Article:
The client can now send multiple requests at the same time and receive them in whatever order the server can respond with. Note that in the above contrived example, the first request takes longer to complete but does not hold up the delivery of the second two objects. This ability means faster page load and render times.

Header Compression 

 When HTTP/0.9 was released, there were no headers. HTTP/1.0 and 1.1 added headers, and early on, they were modest things. Headers are the meta information the browser sends along with a request to better inform the server what it wants and what it can accept. This is how, for example a browser indicates to a server that it is able handle gzip compression or a WebP image. This is also where cookies are communicated and those things can get BIG. One characteristic of headers is that they do not change much between requests. Due to the stateless nature of HTTP/1, a browser still needs to advertise support for a given file format or language on every request. This can create a ton ( assume 1 byte equals one pound ) of redundant bytes.

HTTP/2 uses per connection ( "session" in h2 parlance ) state to help solve this problem. Using a combination of lookup tables and Huffman encoding it can reduce the number of bytes sent in a request quite literally to zero. In the common case, over the length of a Web session, compression rates above 90% are not uncommon. What does this mean for performance? For an average Web page on the response side, likely not much. The bulk of the bytes are the objects themselves and even reducing the headers to zero is not going to make a big dent. But on the request side the results are significant. Take a modest page that has 75 object, for example, and assume an average header size of a slim 500 bytes, it might take the browser 4 TCP round trips just to request the objects! With the same parameters and a 90% compression with h2, a browser can send all of the requests in a single round trip. Priceless.

Dependencies and Prioritization

Multiplexing and Header Compression are phenomenal, but they cause a new problem. Browsers are sophisticated beasts these days. They go through great pains to make certain they ask for the most important stuff first. For example, the CSS is critical to determining the page layout, but a logo in the footer of a page is not. If in the new model a browser simply requests everything at the same time and allows the server to return objects as quickly as possible, there will ironically be a reduction in page performance. This is because although everything may be faster overall, the important objects for page rendering are not necessarily getting to the browser first. Rather than push the problem onto the browser with a flippant, "be careful what you wish for," the designers built in the ability to address it in the protocol. By communicating to the server what objects are dependent on what other objects, and listing the priorities of those objects, the server can make certain the critical data is delivered to the browser right away.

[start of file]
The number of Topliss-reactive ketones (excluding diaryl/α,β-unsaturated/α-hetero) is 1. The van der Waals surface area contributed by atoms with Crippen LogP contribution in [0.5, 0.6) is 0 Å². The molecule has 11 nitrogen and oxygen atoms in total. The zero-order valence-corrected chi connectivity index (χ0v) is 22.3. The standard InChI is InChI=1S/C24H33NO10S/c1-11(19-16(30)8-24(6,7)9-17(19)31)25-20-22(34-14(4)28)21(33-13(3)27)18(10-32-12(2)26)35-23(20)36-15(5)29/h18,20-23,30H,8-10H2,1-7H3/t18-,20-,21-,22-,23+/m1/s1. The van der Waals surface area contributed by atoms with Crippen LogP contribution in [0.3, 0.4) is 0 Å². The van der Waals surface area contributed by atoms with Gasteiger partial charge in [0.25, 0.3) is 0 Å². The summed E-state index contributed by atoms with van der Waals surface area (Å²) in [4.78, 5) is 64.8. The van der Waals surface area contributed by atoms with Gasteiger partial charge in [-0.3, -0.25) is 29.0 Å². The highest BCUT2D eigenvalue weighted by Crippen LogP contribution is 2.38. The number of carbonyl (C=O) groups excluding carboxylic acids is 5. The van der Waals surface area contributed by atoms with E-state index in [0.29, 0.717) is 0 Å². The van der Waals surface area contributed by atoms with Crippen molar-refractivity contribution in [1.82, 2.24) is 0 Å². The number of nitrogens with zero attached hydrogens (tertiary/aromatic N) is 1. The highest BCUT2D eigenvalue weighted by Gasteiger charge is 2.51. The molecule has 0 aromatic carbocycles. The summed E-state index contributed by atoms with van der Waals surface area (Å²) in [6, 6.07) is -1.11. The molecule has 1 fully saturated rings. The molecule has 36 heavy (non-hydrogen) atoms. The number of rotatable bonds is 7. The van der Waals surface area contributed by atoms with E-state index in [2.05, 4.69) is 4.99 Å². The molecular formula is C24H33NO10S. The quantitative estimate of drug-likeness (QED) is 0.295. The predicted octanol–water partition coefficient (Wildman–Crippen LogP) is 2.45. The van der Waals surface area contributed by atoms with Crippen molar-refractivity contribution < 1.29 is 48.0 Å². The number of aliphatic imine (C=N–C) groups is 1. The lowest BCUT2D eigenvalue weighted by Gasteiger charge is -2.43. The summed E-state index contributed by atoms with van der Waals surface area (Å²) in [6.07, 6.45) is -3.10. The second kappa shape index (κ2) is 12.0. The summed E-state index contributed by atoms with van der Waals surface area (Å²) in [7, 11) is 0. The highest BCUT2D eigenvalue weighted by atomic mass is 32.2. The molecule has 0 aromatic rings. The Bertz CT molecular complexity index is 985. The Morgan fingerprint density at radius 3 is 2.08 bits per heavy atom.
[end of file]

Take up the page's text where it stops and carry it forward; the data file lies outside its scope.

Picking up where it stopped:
Ludin Blog Image 3.png
Server Push 

One way to address the round trip latency of an HTTP request and response is for the server to send the browser an object before it is asked for. This is the essence of Server Push. On the surface, the advantage is obvious - instant page delivery even in the worst conditions. But the devilish detail of "what should the server push?" lies just beneath. In order to push the correct objects without wasting any of the user's potentially valuable bandwidth, the server needs to know both what the user is probably going to need next, and what the state of the browser cache is. For example, pushing the ubiquitous 1x1 gif may seem obvious, but the odds are that object is already in the browser's cache, and pushing it is a waste of time.

It is because this problem is hard that you do not see general applications of push today in protocols that support such as SPDY. It is also because this problem is hard that I predict some of the most interesting developments in the next few years will come in this area. Stay tuned for something awesome in this space soon from Akamai.

Want to Learn More?

The number of resources out there for HTTP/2 are few but are growing. Start with the published FAQ. This should fill in many gaps. For the more technical minded there is always the specification. If you want to tinker, check out the implementations page. Finally, stay tuned for more information and publications on HTTP/2 coming from Akamai over the coming months.


Stephen Ludin is a Chief Architect for Akamai's Web Experience group. He currently heads the company's Foundry team - a small group dedicated to innovating on the edge of technology. He joined Akamai in 2002 and works out of Akamai's San Francisco office. His primary focus has been on projects related to the core proxy technology that is responsible for routing, accelerating, and securing Akamai's traffic

1 Comment

Enjoyed reading this superb explanation of HTTP/2
What are your thoughts on violation of layering principle?
Also, Cisco estimates that internet traffic is growing about 29% annually; assuming all other things being equal, how much lower this number would get due to compression in h2 ?